The following text was compiled by L’Association des juristes progressistes (AJP) in response to the administration of several universities that have sent notices to their students that falsely allege that the concept of strike is limited to workers under the labour code. This is false and the following text explains this fallacy with clarity and precision. The AJP was founded in 2010 and is an organization of lawyers, law students and workers from the legal system, dedicated to defending rights and putting the judicial to task in order to assist the struggle for social justice and end inequality.
Whereas the number of strikers against the tuition hike has surpassed 290 000 across the province (if we include the strike on March 22nd 2012), it is important to note that the management of certain universities, like McGill, Concordia and Université de Montréal, are sending notices to their students in which they allege that the concept of strike is limited to workers under the Labour Code (R.S.Q., chapter C-27). Consequently, they qualify the movement as being a simple boycott and allege that professors should give the classes despite the strike votes taken by the student associations and threaten students with academic reprisals in case of absence or omission to give in papers.
Beyond constituting a political intimidation tactic that comes from parties that are far from being neutral in this debate (it is important de remember that the Conférence des recteurs et des principaux des universités du Québec is a staunch supporter of the hikes), this directive is based on important historical errors and is contrary to the spirit, if not the letter of theCanadian Charter of Rights and Freedoms (The Constitution Act, 1982, Schedule B to the Canada Act 1982 (UK), 1982, c 11) as well as Charter of human rights and freedoms, (RSQ, c C-12).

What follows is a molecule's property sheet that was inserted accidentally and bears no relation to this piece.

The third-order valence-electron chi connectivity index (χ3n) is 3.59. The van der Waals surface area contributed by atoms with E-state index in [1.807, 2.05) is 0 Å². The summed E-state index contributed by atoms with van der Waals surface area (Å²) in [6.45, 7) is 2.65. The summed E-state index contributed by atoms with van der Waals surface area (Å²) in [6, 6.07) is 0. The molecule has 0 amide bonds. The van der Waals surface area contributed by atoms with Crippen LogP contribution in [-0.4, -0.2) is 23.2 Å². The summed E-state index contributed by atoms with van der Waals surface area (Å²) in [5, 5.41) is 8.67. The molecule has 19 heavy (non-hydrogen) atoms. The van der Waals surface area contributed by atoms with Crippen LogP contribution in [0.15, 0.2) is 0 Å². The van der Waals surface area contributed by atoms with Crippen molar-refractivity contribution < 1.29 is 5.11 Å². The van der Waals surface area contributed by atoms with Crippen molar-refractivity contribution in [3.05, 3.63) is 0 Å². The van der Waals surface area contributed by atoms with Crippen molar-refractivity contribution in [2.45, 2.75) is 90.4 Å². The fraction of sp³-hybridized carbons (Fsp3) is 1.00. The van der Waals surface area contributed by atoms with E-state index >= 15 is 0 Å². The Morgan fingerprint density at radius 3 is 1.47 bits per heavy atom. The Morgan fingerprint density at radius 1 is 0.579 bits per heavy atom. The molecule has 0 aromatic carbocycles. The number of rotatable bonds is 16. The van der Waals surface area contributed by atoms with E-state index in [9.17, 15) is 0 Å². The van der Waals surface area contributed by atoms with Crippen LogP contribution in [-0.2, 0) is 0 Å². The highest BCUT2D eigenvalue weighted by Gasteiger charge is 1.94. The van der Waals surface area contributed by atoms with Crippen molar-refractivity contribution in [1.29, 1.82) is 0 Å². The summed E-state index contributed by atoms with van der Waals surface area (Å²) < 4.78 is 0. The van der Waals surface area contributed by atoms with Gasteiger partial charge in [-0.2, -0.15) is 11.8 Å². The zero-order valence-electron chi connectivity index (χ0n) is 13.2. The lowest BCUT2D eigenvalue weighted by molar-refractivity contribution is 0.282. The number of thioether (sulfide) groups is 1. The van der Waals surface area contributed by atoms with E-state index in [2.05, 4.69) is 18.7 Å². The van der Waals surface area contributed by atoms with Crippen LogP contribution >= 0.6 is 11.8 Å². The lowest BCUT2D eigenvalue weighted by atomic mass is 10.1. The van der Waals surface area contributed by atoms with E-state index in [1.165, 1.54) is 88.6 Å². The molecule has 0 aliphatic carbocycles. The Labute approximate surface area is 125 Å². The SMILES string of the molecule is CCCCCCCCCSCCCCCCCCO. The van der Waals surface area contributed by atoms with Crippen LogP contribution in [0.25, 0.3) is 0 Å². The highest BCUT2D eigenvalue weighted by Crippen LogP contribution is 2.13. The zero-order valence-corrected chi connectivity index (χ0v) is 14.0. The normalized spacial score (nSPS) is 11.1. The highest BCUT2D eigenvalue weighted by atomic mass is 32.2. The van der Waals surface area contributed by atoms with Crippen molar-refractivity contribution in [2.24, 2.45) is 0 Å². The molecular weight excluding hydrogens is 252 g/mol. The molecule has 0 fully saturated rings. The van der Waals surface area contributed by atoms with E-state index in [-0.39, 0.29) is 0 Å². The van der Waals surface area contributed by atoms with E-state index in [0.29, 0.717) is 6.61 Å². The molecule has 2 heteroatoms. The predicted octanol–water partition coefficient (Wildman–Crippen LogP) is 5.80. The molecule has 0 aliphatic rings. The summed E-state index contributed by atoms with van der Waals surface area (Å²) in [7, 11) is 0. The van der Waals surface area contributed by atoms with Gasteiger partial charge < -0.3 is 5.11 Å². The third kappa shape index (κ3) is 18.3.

Firstly, it is important to note that the right to strike was not created by the Labour Code. It existed long before the enactment of this law as it originates from the working-class struggles of the 19th century. An international phenomenon of contestation, the right to strike was elevated to the rank of fundamental rights on an international scale through its recognition in the International Covenant on Economic, Social and Cultural Rights, dating from 1966, which was ratified by Canada.
Moreover, this pressure tactic, which sits at the crossroads between the right to freedom of association and freedom of expression, was used in numerous instances in modern democracies to achieve Continue reading